Chapter 3 Notes.docx - Ethical dilemmas arise when norms...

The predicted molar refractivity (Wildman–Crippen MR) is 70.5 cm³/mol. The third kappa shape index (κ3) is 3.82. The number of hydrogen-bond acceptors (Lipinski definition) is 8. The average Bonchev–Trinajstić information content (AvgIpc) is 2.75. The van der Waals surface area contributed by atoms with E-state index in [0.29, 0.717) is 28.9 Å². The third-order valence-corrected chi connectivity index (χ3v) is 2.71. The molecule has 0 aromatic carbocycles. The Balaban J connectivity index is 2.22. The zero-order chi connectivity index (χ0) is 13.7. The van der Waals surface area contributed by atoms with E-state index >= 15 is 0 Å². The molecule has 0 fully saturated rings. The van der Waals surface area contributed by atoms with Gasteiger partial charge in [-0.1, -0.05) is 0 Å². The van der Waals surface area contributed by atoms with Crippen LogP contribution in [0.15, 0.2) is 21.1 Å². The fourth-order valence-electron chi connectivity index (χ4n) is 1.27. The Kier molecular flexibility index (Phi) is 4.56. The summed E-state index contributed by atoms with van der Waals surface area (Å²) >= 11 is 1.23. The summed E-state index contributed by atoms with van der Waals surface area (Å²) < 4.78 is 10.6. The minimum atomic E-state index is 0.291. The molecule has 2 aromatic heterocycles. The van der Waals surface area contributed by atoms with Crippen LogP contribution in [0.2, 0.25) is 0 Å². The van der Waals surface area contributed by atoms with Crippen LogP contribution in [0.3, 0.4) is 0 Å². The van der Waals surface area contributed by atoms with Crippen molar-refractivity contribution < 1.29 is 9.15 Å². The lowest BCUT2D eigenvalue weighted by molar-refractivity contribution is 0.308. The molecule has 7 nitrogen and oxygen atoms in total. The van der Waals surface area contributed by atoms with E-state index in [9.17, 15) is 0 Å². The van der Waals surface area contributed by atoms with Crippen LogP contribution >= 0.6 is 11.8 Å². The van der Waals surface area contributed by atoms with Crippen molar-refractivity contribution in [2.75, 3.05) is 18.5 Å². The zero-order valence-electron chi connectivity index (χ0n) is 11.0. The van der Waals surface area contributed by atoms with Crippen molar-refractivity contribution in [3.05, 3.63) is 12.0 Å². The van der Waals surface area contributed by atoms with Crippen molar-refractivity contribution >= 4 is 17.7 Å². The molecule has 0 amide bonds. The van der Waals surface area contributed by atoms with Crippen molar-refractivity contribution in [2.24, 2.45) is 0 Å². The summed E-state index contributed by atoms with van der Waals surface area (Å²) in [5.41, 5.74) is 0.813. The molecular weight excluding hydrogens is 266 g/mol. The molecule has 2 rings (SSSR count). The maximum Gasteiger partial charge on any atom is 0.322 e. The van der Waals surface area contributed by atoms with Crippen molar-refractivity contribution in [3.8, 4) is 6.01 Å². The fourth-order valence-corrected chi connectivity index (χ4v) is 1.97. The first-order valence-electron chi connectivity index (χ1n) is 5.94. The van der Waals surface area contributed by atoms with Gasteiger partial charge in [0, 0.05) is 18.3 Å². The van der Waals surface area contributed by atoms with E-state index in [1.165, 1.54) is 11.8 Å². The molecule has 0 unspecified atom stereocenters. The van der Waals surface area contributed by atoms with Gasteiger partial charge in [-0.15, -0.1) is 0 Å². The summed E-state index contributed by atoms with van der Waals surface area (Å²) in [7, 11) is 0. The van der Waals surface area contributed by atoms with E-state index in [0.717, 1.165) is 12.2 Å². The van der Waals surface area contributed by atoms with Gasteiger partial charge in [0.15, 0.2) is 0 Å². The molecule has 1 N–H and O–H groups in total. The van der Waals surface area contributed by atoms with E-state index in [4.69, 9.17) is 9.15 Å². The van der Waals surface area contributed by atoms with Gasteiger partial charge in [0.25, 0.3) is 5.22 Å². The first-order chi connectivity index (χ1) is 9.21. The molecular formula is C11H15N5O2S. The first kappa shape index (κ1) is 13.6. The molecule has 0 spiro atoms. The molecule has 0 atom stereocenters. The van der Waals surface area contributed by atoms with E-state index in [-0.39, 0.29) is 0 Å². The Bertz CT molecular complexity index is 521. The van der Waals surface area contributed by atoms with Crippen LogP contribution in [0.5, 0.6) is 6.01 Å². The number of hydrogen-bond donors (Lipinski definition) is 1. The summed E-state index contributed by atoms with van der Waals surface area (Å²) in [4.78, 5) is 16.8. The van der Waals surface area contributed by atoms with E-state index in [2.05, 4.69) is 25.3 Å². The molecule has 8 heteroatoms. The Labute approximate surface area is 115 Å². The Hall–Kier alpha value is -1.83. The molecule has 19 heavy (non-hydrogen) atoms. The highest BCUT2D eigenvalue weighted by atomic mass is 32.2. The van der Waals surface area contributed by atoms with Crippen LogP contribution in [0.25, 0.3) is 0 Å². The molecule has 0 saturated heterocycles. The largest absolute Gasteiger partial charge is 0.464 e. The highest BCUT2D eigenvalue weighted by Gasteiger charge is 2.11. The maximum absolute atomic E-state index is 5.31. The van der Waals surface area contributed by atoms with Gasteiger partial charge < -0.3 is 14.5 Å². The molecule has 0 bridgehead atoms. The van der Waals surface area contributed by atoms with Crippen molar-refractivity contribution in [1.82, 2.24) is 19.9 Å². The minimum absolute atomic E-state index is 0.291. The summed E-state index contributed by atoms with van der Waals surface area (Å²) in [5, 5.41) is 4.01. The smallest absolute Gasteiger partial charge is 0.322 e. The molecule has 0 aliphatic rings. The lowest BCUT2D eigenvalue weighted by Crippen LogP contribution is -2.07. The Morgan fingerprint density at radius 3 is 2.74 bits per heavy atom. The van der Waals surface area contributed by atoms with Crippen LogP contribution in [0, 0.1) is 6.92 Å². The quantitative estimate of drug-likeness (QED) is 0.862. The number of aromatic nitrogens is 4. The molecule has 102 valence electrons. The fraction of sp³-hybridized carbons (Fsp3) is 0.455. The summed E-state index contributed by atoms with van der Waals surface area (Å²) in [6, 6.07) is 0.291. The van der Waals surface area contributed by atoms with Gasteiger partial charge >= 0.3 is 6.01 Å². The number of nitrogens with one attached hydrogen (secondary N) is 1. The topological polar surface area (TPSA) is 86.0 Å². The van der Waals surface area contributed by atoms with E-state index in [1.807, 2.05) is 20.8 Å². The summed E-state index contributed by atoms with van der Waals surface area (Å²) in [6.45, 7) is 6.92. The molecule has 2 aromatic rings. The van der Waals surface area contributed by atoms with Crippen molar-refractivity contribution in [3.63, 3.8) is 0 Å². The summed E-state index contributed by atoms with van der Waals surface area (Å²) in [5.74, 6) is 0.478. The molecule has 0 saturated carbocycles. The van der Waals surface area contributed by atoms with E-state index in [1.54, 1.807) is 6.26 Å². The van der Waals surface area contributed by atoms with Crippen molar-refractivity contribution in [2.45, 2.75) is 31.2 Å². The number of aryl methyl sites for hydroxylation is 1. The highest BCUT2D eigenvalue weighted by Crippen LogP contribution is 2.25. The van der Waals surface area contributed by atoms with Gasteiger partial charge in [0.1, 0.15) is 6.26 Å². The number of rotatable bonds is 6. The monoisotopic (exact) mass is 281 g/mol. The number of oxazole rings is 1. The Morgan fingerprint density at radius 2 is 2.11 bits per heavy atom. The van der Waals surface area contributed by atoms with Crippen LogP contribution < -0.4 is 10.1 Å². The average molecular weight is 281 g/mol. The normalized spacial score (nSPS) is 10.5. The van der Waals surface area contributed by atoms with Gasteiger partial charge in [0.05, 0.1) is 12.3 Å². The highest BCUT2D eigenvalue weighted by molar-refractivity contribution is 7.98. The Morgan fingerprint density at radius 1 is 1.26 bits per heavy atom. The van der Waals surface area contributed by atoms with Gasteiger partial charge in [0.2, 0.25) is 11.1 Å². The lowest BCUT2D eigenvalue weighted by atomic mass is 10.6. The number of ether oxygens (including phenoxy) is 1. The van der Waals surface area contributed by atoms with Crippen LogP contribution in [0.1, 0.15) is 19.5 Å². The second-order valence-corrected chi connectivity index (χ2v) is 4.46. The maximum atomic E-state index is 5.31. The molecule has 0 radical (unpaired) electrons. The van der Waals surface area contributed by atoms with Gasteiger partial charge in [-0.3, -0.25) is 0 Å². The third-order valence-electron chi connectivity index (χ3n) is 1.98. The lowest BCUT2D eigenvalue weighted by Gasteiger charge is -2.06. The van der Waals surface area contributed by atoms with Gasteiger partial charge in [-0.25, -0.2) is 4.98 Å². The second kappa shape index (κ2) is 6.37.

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Ethical dilemmas arise when norms and values are in conflict, and there are alternative courses of action available Ethics are normative values: a group of people will make a case for what they believe The Encyclopedia of Philosophy defines ethics in three ways, as: o 1. A general pattern or “way of life,” o 2. A set of rules of conduct or “moral code,” and o 3. Inquiry about ways of life and rules of conduct Morality and moral codes are defined in the Encyclopedia of Philosophy as containing four characteristics: o 1. Beliefs about the nature of man; o 2. Beliefs about ideals, about what is good or desirable or worthy of pursuit for its own sake; o 3. Rules laying down what ought to be done and what ought not to be done; and o 4. Motives that incline us to choose the right or wrong course Utilitarianism stresses the important of rules in pursuing what is good or desirable, whereas deontology examines the motives of the ethical decision maker The key aspects to utilitarianism are, first, that ethicality is assessed on the basis of non-ethical consequences. Next, ethical decisions should be oriented towards increasing happiness and/or reducing pain, where happiness and pain can be either physical or psychological. Furthermore, happiness and pain relate to all of society and not just to the personal happiness or pain of the decision maker. Finally, the ethical decision maker must be impartial and not give extra weight to personal feelings when calculating the overall net probably consequences of a decision.
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